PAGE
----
The third annual UK Independent Record Store Day comes as figures show a slight reverse in the decline of the indie music retailer, but what does the future hold?
Last year, the UK had just 269 independent UK record shops, a figure that has now risen to 281.
But it is still a long way off the 900 which existed just five years ago.
They faced tough competition from the big players - supermarkets and online retailers such as Amazon - in a shrinking market.
The slight increase makes Spencer Hickman, founder of Rough Trade Records and the person behind UK Independent Record Store Day, confident that the future looks bright.
"There's lot of love out there for the old independent record shop," he says.
"People are waking up to the fact that all towns across the country are becoming identikit, and the small indie retailers are disappearing. They don't want this any more and are finally saying: 'no, enough is enough'."
But while the organisers of the annual event may be celebrating news of green shoots in the sector, industry figures suggest things are far from rosy.
The Entertainment Retailers Association (ERA) says the value of music sales in the UK last year was £1.2bn, down 4% on 2009.
Much of the slowdown has been driven by a dramatic change in the way consumers have been buying and listening to music over the last decade.
Combined digital revenues across singles and albums now account for 23.4% of the value of the recorded music market, compared with 18.1% last year and just 12.4% in 2009.
Although digital downloading is a growing trend among music lovers, figures show that people are returning to album sales rather than single downloads. In 2010 the value of digital album sales hit £146.8m and outstripped the digital singles market for the first time.
Mr Hickman is hopeful that the popularity of digital albums will give a corresponding boost to vinyl sales.
"The fact that digital downloading is moving to album sales rather than singles shows a change in listening," he says.
"We can press the shuffle button on our iPods, but it's nice to sit back at home and listen to something in full; that's why vinyl is becoming so popular again.
"There's nothing like dropping that needle for the first time and hearing the slight crackle, anticipating what's coming up."
The shopping experience is also important, he believes.
"Consumers want to go into a shop and to stand chatting to someone who knows about music."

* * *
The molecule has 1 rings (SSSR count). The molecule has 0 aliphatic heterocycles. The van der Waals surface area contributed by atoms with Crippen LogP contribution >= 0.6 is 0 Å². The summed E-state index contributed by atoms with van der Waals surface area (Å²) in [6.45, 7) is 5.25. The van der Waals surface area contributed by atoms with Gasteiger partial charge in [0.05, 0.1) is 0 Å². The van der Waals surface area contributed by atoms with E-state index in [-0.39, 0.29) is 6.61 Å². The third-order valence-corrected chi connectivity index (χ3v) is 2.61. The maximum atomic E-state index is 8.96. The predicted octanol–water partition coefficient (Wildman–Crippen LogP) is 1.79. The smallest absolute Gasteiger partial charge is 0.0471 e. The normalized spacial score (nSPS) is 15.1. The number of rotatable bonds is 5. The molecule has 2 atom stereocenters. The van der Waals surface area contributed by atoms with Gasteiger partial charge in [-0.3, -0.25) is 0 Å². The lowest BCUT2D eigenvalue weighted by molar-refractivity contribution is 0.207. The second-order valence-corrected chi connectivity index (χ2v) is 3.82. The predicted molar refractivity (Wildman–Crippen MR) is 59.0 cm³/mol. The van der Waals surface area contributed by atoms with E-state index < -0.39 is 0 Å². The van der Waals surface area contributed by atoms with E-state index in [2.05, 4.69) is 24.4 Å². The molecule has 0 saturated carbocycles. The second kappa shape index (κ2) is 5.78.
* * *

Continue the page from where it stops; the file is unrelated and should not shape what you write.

From the 6,560 music retailers, only 269 of these were independent, and according to BPI statistics (from 2008) indie stores represented only 2.4% of total music sales.
Mr Hickman explains that Record Store Day kicked off three years ago as a direct response to the mass-marketed music coming from TV programmes.
"People across the board are now fed up with the music coming from television shows, they want somewhere where they can go and chat about new bands and labels," says Mr Hickman.
"Indie shops are perfect for this and Record Store Day is showing that there's still a massive interest."
Ben Cardew, news editor of Music Week, argues that an independent presence is "crucial" as it can "introduce people to new music and to the idea of buying music" beyond the top 50 offering from supermarkets.
And while some independent stores may be having a renaissance, even the big high street names have suffered in recent years.
Retail giant HMV hit trouble with shares plummeting earlier this month as they issued their third profits warning this year and said pre-tax profits would be around £30m, less than half of the £69m recorded last year.
Chris Cook, business editor of music business service CMU Daily, agrees the firm has lost its way lately.
"While they saw a drop in sales over the vital Christmas period, independents like Rough Trade East saw sales rise," says Cook.
"People like the community feel of an indie shop and feel the warmth there. It's somewhere for them to hang out and to swap music stories and knowledge. Maybe HMV should look at them."
Mark Kelly, keyboard player of Marillion and CEO of the Featured Artists Coalition, agrees that independent stores play a "vital role" in engaging the public with music.
"Record stores often have a social as well as commercial role so people can try before they buy and hang out with other music enthusiasts," he says.
"The day the traditional record stores die, will be a day most musicians and music lovers of all ages and stages will mourn. Like all of us in the business of making and selling music, record stores have to innovate to continue to capture the attention and wallets of fans."